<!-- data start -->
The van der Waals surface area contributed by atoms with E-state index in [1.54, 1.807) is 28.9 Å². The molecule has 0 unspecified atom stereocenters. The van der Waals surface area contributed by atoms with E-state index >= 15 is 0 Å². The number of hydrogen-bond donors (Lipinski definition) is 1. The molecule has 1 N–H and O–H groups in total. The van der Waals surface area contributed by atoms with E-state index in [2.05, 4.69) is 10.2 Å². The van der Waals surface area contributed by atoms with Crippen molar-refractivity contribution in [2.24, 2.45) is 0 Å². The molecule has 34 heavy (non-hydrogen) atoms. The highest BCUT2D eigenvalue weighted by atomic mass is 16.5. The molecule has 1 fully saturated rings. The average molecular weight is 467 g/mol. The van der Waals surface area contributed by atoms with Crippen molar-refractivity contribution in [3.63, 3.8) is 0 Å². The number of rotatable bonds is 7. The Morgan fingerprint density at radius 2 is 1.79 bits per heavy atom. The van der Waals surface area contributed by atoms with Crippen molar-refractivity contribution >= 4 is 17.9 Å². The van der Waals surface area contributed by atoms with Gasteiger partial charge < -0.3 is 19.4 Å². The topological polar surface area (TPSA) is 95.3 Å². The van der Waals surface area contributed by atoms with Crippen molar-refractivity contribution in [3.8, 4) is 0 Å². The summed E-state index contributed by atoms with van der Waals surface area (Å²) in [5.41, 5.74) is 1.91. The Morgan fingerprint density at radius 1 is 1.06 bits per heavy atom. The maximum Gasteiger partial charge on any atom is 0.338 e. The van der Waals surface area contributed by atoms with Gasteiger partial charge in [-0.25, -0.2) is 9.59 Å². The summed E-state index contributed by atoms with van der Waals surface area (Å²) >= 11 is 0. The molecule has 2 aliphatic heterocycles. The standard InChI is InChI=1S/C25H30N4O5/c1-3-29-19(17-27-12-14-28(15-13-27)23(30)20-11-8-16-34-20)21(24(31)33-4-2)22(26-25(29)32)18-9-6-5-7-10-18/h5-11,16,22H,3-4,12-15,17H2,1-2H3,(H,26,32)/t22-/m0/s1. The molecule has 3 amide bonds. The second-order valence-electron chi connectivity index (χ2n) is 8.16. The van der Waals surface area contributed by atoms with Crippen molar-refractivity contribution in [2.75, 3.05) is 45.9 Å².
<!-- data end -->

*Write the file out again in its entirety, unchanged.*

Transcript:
The van der Waals surface area contributed by atoms with E-state index in [1.54, 1.807) is 28.9 Å². The molecule has 0 unspecified atom stereocenters. The van der Waals surface area contributed by atoms with E-state index >= 15 is 0 Å². The number of hydrogen-bond donors (Lipinski definition) is 1. The molecule has 1 N–H and O–H groups in total. The van der Waals surface area contributed by atoms with E-state index in [2.05, 4.69) is 10.2 Å². The van der Waals surface area contributed by atoms with Crippen molar-refractivity contribution in [2.24, 2.45) is 0 Å². The molecule has 34 heavy (non-hydrogen) atoms. The highest BCUT2D eigenvalue weighted by atomic mass is 16.5. The molecule has 1 fully saturated rings. The average molecular weight is 467 g/mol. The van der Waals surface area contributed by atoms with Crippen molar-refractivity contribution in [3.63, 3.8) is 0 Å². The number of rotatable bonds is 7. The Morgan fingerprint density at radius 2 is 1.79 bits per heavy atom. The van der Waals surface area contributed by atoms with Crippen molar-refractivity contribution >= 4 is 17.9 Å². The van der Waals surface area contributed by atoms with Gasteiger partial charge < -0.3 is 19.4 Å². The topological polar surface area (TPSA) is 95.3 Å². The van der Waals surface area contributed by atoms with Crippen molar-refractivity contribution in [3.8, 4) is 0 Å². The summed E-state index contributed by atoms with van der Waals surface area (Å²) in [5.41, 5.74) is 1.91. The Morgan fingerprint density at radius 1 is 1.06 bits per heavy atom. The maximum Gasteiger partial charge on any atom is 0.338 e. The van der Waals surface area contributed by atoms with Gasteiger partial charge in [-0.25, -0.2) is 9.59 Å². The summed E-state index contributed by atoms with van der Waals surface area (Å²) >= 11 is 0. The molecule has 2 aliphatic heterocycles. The standard InChI is InChI=1S/C25H30N4O5/c1-3-29-19(17-27-12-14-28(15-13-27)23(30)20-11-8-16-34-20)21(24(31)33-4-2)22(26-25(29)32)18-9-6-5-7-10-18/h5-11,16,22H,3-4,12-15,17H2,1-2H3,(H,26,32)/t22-/m0/s1. The molecule has 3 amide bonds. The second-order valence-electron chi connectivity index (χ2n) is 8.16. The van der Waals surface area contributed by atoms with Crippen molar-refractivity contribution in [2.75, 3.05) is 45.9 Å².